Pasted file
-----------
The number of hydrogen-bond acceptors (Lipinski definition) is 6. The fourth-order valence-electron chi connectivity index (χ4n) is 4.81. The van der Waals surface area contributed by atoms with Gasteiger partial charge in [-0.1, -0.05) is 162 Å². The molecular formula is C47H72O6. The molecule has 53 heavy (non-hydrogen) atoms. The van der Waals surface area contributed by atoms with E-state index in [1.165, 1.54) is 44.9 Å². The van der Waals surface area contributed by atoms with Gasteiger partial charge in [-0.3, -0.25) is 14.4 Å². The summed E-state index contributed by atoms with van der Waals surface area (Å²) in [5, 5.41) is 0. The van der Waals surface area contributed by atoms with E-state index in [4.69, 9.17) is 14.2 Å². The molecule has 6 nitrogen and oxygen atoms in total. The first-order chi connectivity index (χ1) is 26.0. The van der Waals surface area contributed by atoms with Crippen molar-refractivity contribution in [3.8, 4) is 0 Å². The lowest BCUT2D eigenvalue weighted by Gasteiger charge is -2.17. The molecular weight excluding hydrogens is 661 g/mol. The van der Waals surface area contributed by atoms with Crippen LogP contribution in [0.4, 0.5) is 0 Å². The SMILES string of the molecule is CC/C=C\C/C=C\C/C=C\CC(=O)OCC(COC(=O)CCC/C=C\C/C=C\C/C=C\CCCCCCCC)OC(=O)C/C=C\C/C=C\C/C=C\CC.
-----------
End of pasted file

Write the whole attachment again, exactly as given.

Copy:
The number of hydrogen-bond acceptors (Lipinski definition) is 6. The fourth-order valence-electron chi connectivity index (χ4n) is 4.81. The van der Waals surface area contributed by atoms with Gasteiger partial charge in [-0.1, -0.05) is 162 Å². The molecular formula is C47H72O6. The molecule has 53 heavy (non-hydrogen) atoms. The van der Waals surface area contributed by atoms with E-state index in [1.165, 1.54) is 44.9 Å². The van der Waals surface area contributed by atoms with Gasteiger partial charge in [-0.3, -0.25) is 14.4 Å². The summed E-state index contributed by atoms with van der Waals surface area (Å²) in [5, 5.41) is 0. The van der Waals surface area contributed by atoms with E-state index in [4.69, 9.17) is 14.2 Å². The molecule has 6 nitrogen and oxygen atoms in total. The first-order chi connectivity index (χ1) is 26.0. The van der Waals surface area contributed by atoms with Crippen molar-refractivity contribution in [3.8, 4) is 0 Å². The lowest BCUT2D eigenvalue weighted by Gasteiger charge is -2.17. The molecular weight excluding hydrogens is 661 g/mol. The van der Waals surface area contributed by atoms with Crippen LogP contribution in [0.4, 0.5) is 0 Å². The SMILES string of the molecule is CC/C=C\C/C=C\C/C=C\CC(=O)OCC(COC(=O)CCC/C=C\C/C=C\C/C=C\CCCCCCCC)OC(=O)C/C=C\C/C=C\C/C=C\CC.